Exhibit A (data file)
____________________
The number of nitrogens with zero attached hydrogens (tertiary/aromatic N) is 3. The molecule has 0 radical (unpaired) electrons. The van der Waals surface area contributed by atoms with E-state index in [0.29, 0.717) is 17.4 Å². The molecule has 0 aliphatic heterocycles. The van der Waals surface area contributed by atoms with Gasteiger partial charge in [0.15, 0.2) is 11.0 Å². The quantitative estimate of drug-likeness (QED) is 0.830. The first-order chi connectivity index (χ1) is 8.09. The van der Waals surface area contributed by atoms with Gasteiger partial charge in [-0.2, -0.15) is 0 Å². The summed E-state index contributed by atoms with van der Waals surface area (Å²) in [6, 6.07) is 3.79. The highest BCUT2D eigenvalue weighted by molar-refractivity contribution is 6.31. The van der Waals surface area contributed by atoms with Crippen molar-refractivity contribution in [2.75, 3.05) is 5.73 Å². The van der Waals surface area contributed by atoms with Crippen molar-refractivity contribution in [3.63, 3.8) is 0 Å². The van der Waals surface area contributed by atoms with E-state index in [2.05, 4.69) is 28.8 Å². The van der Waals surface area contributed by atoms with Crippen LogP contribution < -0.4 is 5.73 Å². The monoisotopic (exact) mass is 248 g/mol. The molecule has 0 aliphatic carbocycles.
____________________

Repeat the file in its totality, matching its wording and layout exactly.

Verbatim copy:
The number of nitrogens with zero attached hydrogens (tertiary/aromatic N) is 3. The molecule has 0 radical (unpaired) electrons. The van der Waals surface area contributed by atoms with E-state index in [0.29, 0.717) is 17.4 Å². The molecule has 0 aliphatic heterocycles. The van der Waals surface area contributed by atoms with Gasteiger partial charge in [0.15, 0.2) is 11.0 Å². The quantitative estimate of drug-likeness (QED) is 0.830. The first-order chi connectivity index (χ1) is 8.09. The van der Waals surface area contributed by atoms with Gasteiger partial charge in [-0.2, -0.15) is 0 Å². The summed E-state index contributed by atoms with van der Waals surface area (Å²) in [6, 6.07) is 3.79. The highest BCUT2D eigenvalue weighted by molar-refractivity contribution is 6.31. The van der Waals surface area contributed by atoms with Crippen molar-refractivity contribution in [2.75, 3.05) is 5.73 Å². The van der Waals surface area contributed by atoms with Crippen molar-refractivity contribution in [3.63, 3.8) is 0 Å². The van der Waals surface area contributed by atoms with E-state index in [2.05, 4.69) is 28.8 Å². The van der Waals surface area contributed by atoms with Crippen LogP contribution < -0.4 is 5.73 Å². The monoisotopic (exact) mass is 248 g/mol. The molecule has 0 aliphatic carbocycles.